Local News

Wednesday, Jun 19 2013 01:47 PM

It's Udaleku year, time for Basque camp in Bakersfield

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    By Ander Egiluz Beramendi

    Maria Toretta, secreatary of Kern County Basque Club, gives instructions to campers. Udaleku, or Basque summer camp, is underway at the Kern County Basque Club. Children and teens are learning traditional dances and songs, how to play Basque card games, musical instruments and sports, and attending Basque language classes.

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    By Ander Egiluz Beramendi

    Lunch time! Udaleku, or Basque summer camp, is underway at the Kern County Basque Club. Children and teens are learning traditional dances and songs, how to play Basque card games, musical instruments and sports, and attending Basque language classes.

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    By Ander Egiluz Beramendi

    Children play a Basque card game. Udaleku, or Basque summer camp, is underway at the Kern County Basque Club. Children and teens are learning traditional dances and songs, how to play Basque card games, musical instruments and sports, and attending Basque language classes.

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  4. 4 of 5

    By Ander Egiluz Beramendi

    Pala classes are held at Udaleku, or Basque summer camp. It's underway at the Kern County Basque Club. Children and teens are learning traditional dances and songs, how to play Basque card games, musical instruments and sports, and attending Basque language classes.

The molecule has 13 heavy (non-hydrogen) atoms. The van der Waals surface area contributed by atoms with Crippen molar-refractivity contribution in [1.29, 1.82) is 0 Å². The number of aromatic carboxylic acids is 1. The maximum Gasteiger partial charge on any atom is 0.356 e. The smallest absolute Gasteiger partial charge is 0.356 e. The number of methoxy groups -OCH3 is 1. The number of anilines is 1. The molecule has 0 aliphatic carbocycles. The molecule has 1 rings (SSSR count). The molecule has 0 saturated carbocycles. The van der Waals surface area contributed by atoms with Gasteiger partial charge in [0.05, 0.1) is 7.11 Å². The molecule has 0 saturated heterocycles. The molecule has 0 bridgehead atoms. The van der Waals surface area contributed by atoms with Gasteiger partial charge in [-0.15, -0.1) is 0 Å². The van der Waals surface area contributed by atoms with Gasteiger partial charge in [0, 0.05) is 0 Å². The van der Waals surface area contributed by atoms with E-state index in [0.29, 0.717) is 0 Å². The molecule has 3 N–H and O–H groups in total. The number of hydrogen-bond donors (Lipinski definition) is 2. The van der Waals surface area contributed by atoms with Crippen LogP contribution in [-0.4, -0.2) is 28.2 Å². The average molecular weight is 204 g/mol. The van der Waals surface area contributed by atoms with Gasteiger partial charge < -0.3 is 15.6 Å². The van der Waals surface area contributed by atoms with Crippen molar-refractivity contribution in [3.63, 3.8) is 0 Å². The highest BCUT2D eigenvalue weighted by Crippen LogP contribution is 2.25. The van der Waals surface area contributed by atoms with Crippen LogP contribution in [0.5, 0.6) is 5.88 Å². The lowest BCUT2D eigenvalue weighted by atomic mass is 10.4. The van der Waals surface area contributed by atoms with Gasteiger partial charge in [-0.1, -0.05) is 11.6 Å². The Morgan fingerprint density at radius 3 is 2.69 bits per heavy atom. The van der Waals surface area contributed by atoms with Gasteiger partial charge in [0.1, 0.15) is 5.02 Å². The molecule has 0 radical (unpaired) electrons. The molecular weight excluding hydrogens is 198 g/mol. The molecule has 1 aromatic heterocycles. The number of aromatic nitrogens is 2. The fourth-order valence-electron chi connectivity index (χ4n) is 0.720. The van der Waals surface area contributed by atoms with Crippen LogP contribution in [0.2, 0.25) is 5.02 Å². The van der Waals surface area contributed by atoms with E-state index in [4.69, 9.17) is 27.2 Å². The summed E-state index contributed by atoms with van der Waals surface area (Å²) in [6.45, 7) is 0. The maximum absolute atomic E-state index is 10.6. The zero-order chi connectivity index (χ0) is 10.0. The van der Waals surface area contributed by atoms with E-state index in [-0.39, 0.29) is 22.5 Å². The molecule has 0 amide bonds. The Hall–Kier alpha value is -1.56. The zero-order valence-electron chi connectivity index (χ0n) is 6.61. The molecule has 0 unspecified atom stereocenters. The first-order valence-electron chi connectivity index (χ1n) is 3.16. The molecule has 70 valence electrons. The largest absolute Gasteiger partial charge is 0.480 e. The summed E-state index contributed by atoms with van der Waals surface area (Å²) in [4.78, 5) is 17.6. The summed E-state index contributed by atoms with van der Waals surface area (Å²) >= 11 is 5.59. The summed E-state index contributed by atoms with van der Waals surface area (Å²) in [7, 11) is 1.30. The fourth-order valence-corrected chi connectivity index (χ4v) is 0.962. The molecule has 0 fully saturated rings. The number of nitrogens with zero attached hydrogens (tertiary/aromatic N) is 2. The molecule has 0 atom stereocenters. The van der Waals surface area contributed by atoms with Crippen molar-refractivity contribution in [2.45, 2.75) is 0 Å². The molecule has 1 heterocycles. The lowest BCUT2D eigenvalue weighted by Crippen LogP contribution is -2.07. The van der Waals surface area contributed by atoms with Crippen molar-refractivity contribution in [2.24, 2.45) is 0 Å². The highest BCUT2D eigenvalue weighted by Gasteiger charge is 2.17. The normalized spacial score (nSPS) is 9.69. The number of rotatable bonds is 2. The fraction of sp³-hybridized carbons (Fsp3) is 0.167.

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  5. 5 of 5

    By Ander Egiluz Beramendi

    Cathy Ptressans conducts research on kids with Basque origins during Udaleku, or Basque summer camp. It is underway at the Kern County Basque Club. Children and teens are learning traditional dances and songs, how to play Basque card games, musical instruments and sports, and attending Basque language classes.

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BY ANDER EGILUZ BERAMENDI Special to The Californian

Every once in a while the Basque community in town becomes more visible.

In addition to the well-known Basque restaurants and the annual Besta in May, these descendants of shepherds celebrate Udaleku, Basque summer camps for youngsters ages 10 to 15. And this year is Udaleku-year in Bakersfield.

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Culture celebrated

The closing party will be open to the public, with a dinner starting at 6:30 p.m. June 28 and a performance by the youngsters to follow.

Tickets are available for $15 for adults and $10 for those under 20). Call 833-9420.

The 12-day program, which started Sunday and will last until June 28, is full of cultural activities and is held at the Kern County Basque Club, 2301 S. Union Ave. The teens participating in this event are members of North American Basque Organizations.

Celebrate the roots

Louis Iturriria is the president of the Basque Club. To him, Udaleku represents "pride in our culture."